Friday, February 6, 2009

Fort Pickens - Pensacola, Florida

A few days ago I posted an update on the status of land access to Fort Pickens, which should be available again this spring.

If you are interested in learning more about this historic old fort, I've launched a new Fort Pickens page at

Built between 1829 and 1834, the five sided fort was located at the western point of Santa Rosa Island. Designed so that its guns could sweep the entrance to Pensacola Bay, Fort Pickens was a formidable obstacle to any enemy ship trying to enter Pensacola Bay.

Had Confederate troops been able to occupy the fort at the beginning of the War Between the States, Pensacola might have proved a very tough nut to crack for the Union navy. Unlike many similar works that were reduced by bombardment during the war, Fort Pickens was built right on the beach of the Gulf of Mexico and would have been very difficult to take by siege or naval bombardment.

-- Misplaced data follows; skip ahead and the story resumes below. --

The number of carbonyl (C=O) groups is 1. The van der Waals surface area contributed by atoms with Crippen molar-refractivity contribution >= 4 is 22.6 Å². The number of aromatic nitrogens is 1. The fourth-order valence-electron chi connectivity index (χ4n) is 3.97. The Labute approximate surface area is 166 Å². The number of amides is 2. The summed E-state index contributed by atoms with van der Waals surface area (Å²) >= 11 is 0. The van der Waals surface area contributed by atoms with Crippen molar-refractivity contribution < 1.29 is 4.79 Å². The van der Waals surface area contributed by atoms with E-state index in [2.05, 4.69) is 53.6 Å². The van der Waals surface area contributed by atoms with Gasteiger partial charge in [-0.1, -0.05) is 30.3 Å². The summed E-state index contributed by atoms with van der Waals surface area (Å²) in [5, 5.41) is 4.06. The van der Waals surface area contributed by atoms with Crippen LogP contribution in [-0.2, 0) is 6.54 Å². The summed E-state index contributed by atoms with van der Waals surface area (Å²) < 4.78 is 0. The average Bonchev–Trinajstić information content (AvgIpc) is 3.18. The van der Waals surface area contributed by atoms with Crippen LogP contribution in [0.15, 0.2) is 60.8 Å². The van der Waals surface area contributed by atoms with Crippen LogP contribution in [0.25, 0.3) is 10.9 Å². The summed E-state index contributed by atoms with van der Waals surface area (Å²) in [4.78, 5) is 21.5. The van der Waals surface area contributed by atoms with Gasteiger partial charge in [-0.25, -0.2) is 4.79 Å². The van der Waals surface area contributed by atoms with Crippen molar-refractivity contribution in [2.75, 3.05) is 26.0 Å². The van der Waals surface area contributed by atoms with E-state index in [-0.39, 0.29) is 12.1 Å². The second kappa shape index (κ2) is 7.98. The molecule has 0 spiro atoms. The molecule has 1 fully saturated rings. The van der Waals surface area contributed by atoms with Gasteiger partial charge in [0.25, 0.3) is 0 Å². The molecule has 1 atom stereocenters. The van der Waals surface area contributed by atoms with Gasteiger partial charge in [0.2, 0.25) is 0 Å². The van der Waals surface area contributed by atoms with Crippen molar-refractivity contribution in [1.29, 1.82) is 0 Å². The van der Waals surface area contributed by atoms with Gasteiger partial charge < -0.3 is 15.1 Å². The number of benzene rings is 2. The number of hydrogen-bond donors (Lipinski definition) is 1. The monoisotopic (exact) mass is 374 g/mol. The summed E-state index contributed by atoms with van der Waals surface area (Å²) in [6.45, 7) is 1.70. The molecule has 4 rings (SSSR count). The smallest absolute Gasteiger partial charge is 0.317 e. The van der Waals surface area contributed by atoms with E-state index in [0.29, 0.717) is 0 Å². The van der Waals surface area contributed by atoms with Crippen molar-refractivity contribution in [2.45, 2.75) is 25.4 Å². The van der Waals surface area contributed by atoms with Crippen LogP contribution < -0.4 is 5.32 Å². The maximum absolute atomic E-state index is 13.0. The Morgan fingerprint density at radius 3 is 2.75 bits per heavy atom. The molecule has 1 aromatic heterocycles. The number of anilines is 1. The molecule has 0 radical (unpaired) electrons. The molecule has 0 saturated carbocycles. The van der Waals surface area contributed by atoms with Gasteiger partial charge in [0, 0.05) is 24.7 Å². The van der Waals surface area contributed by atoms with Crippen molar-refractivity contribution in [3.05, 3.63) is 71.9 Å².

Confederate troops attacked the outlying camps of the fort during the Battle of Santa Rosa Island on October 9, 1861, but did not attempt to take the main fort itself. Two heavy bombardments followed. The first, in November of 1861, lasted two days and was initiated by the Federals. Artillery fire from Fort Pickens and U.S. Navy ships offshore was directed at Fort McRee, Fort Barrancas, the Pensacola Navy Yard and other Confederate installations around the bay. The second, in January of 1862, was of shorter duration. Neither resulted in any significant damage to Fort Pickens.

After Confederate troops were withdrawn from Pensacola in May of 1862 to reinforce the Army of Tennessee, Union trops continued to occupy Fort Pickens. Prisoners were sometimes held there, but it primarily served as a military post. In the years after the war the fort became a prison for the Apache leader Geronimo and a number of his followers. It remained active as a military post until the end of World War II.

To learn more, please visit

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